Is the idea of good and evil only something for story books and Hollywood movies, or do you see evidence of it in your own life and the world around you?
Our lesson this week backs up from the three angels’ messages in Revelation 14 to chapter 12 and the dragon’s war against Christ. But really, the lesson should start in Ch. 11. Each sequence of seven in Revelation (Churches, seals, trumpets, angels, plagues) begins with a setting in the Hebrew Sanctuary, next to an item of furniture. John introduces us to these furniture scenes in ch. 1 when he hears a voice behind him like a trumpet, and then turning, sees Jesus—one like a son of man!—dressed as a high priest and walking among candlesticks. In the introductory scene of the seven seals (chs. 4–5), the throne opposite the candlesticks is likely a reference to the table of showbread, though the table isn’t referenced explicitly. In 8:2, the altar of incense introduces the seven trumpets, and as the trumpets close, the anticipation grows as we expect one more piece of furniture to complete the priestly ritual.
In 11:18–19, we move with John’s revelation into the Most Holy Place, only seen and visited by the High Priest once each year, the most solemn of days, Yom Kippur—the Day of Atonement. On this day, God begins cleansing His people, the camp of Israel. By faith, Israelites follow their High Priest who makes atonement for them, and symbolic of the forgiveness he offers their own sanctuary hearts as they turn to Him for their personal cleansing and reconciliation with God in spite of their sins. This sanctuary scene forms a context for this entire section, through the end of ch. 14.
I have the privilege of teaching a class a couple times each year on Daniel and Revelation, and my students are given the option for one of the seven academic assignments to create art based on some of the imagery in Revelation. Submission mediums have included oil-paintings, needlepoint, songs/poetry, sketch-pencil, even epoxy shapes! But the single most commonly chosen passage to illustrate is this one. The scene introduces characters who will play significant roles in the rest of the book, but who also have been mentioned previously in Scripture. We see a brilliantly-but-naturally adorned, pregnant woman, her son, and the dragon (“that ancient serpent”). Hebrew Bible students will recognize allusions to Genesis 3 where the woman is confronted by the serpent, and after the human couple are led away from trust in God’s words, the promise of a male offspring gave hope that the serpent’s ways would end. The O.T. allusion provides a religious setting for this narrative. Throughout centuries of Biblical history since the fall, women have given birth to male offspring hoping their son would be the promised deliverer. Cain, Seth, Isaac, Jacob, Moses, etc. Each of these were hoped to have been the promised seed, but the real, true seed/offspring would come through Mary. The imagery of the woman in Rev. 12 then seems to go far beyond the original Mary, and beyond Eve, too.
In what ways is Mary similar to this woman according to the text of Revelation 12, and in what ways is she different?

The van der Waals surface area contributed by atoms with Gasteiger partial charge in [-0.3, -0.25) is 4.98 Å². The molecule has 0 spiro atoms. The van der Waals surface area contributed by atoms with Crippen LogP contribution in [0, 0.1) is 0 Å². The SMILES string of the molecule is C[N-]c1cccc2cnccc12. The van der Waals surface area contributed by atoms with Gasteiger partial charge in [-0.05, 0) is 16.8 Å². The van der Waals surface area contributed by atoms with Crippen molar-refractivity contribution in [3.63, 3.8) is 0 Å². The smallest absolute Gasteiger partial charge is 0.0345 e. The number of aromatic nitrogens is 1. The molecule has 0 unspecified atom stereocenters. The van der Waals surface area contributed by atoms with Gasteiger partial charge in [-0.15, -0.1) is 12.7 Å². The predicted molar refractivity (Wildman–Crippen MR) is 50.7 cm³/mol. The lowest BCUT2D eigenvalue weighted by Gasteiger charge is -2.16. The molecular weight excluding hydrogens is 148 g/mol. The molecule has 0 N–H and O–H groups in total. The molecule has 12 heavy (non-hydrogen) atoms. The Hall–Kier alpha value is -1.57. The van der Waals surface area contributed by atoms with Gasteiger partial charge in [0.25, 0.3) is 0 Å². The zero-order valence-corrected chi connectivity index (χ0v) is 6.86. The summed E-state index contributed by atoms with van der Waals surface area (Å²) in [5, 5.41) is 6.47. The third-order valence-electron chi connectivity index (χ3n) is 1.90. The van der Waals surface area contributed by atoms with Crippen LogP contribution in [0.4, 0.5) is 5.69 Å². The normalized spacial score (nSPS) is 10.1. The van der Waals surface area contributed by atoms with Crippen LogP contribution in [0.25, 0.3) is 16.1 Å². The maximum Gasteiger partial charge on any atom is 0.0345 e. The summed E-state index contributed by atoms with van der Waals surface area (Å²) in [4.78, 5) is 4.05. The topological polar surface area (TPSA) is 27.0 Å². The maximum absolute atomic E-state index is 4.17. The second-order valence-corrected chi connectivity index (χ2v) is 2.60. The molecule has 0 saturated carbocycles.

Of course, just as Mary and Joseph were protected in the wilderness of Egypt for a time before Herod died, so this woman goes into a wilderness. But her time of sojourn is prophetic time—1,260 days. This is the most repeated time prophecy in the Bible between Daniel 7 and 12, and several places in Revelation and given as either 1,260 days, or time-two-times-and-half-time, or as 42 months. It is the time of the little horn’s power in Daniel 7. Protestants have attributed this prophetic time to the nearly 1,300 years of apostasy of the Church-State power of Rome.
There was a war in heaven, according to 12:7-11. Satan and his angels were thrown down, and Michael and his angels won. There was no longer a place found for evil in heaven. The victory of Christ cast him down once for all.
When was this war in heaven? What is the immediate context for Satan’s fall and why was there no longer a place found for him there? Does this passage reach back to the beginning of sin, back to Christ’s ascension, or to some other point in time?
What role does “accusation” play in our spiritual experience? When we’re accused by Satan of wrongdoing, is he right? Do you ever play the role of “accuser” of others or even yourself?
According to verse 10 and 11, the accused brethren conquer Satan by “the blood of the lamb” and “the word of their testimony.” To what experiences do these two aspects of Christian life do these seem to apply, especially considering Satan’s accusations?
The end of chapter 12 shows that the woman’s offspring become the object of Satan’s rage, because he cannot hurt the mother, he hurts the children. They are noted for two aspects: they keep the commandments of God and hold to the Testimony of Jesus. It is through the new covenant written on the heart by Christ’s Spirit that the commandments become second nature; and the testimony of Jesus is exactly the experience of John (1:2, 9) and the angel (19:10) who, through visionary, prophetic revelation came to understand the events that would take place “soon.” Adventists have been blessed with this testimony, and we should see it again in larger measure before Christ returns.
We see that Christ’s victory came about sequentially, and within earth history: 1) by his shed blood on the cross, 2) sealed by His resurrection from the dead, and 3) ascension to the right hand of God as King sitting on a throne of grace and help in time of need. Heaven has had its victory, but now the earth is in trouble, facing an opponent who knows he’s lost. The end is near, but our faith in Christ’s victory becomes our own! His blood cleanses my past, his life empowers my present testimony, and his resurrection assures my future!